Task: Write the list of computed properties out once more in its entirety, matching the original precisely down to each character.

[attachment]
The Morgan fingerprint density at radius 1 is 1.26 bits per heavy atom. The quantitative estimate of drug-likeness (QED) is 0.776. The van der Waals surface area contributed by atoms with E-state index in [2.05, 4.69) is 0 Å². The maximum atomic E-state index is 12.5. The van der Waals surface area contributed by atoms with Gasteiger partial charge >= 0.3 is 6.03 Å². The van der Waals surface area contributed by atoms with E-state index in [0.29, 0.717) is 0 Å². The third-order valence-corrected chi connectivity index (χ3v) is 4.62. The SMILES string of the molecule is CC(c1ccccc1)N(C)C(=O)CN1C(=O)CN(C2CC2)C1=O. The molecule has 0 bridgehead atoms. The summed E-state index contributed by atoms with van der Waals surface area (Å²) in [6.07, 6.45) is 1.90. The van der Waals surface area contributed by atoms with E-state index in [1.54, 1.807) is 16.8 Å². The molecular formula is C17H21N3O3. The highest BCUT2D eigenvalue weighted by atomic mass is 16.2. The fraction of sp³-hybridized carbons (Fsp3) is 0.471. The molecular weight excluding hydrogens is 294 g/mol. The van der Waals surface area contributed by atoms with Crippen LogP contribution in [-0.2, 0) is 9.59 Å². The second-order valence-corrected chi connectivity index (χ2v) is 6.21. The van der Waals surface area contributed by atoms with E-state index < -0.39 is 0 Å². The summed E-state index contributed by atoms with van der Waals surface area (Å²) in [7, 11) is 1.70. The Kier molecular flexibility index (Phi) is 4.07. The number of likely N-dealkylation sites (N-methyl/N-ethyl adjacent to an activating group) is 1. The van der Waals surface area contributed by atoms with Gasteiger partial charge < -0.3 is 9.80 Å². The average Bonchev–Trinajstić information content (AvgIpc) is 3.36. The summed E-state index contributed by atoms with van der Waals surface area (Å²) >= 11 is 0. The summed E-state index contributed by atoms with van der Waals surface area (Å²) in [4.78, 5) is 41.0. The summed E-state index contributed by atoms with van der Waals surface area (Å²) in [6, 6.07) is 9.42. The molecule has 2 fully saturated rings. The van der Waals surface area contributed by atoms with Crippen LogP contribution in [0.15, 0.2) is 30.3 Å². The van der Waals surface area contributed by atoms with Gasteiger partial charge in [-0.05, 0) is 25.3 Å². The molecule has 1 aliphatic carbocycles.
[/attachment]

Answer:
The Morgan fingerprint density at radius 1 is 1.26 bits per heavy atom. The quantitative estimate of drug-likeness (QED) is 0.776. The van der Waals surface area contributed by atoms with E-state index in [2.05, 4.69) is 0 Å². The maximum atomic E-state index is 12.5. The van der Waals surface area contributed by atoms with Gasteiger partial charge >= 0.3 is 6.03 Å². The van der Waals surface area contributed by atoms with E-state index in [0.29, 0.717) is 0 Å². The third-order valence-corrected chi connectivity index (χ3v) is 4.62. The SMILES string of the molecule is CC(c1ccccc1)N(C)C(=O)CN1C(=O)CN(C2CC2)C1=O. The molecule has 0 bridgehead atoms. The summed E-state index contributed by atoms with van der Waals surface area (Å²) in [6.07, 6.45) is 1.90. The van der Waals surface area contributed by atoms with E-state index in [1.54, 1.807) is 16.8 Å². The molecular formula is C17H21N3O3. The highest BCUT2D eigenvalue weighted by atomic mass is 16.2. The fraction of sp³-hybridized carbons (Fsp3) is 0.471. The molecular weight excluding hydrogens is 294 g/mol. The van der Waals surface area contributed by atoms with Crippen LogP contribution in [-0.2, 0) is 9.59 Å². The second-order valence-corrected chi connectivity index (χ2v) is 6.21. The van der Waals surface area contributed by atoms with E-state index < -0.39 is 0 Å². The summed E-state index contributed by atoms with van der Waals surface area (Å²) in [7, 11) is 1.70. The Kier molecular flexibility index (Phi) is 4.07. The number of likely N-dealkylation sites (N-methyl/N-ethyl adjacent to an activating group) is 1. The van der Waals surface area contributed by atoms with Gasteiger partial charge < -0.3 is 9.80 Å². The average Bonchev–Trinajstić information content (AvgIpc) is 3.36. The summed E-state index contributed by atoms with van der Waals surface area (Å²) >= 11 is 0. The summed E-state index contributed by atoms with van der Waals surface area (Å²) in [4.78, 5) is 41.0. The summed E-state index contributed by atoms with van der Waals surface area (Å²) in [6, 6.07) is 9.42. The molecule has 2 fully saturated rings. The van der Waals surface area contributed by atoms with Crippen LogP contribution in [0.15, 0.2) is 30.3 Å². The van der Waals surface area contributed by atoms with Gasteiger partial charge in [-0.05, 0) is 25.3 Å². The molecule has 1 aliphatic carbocycles.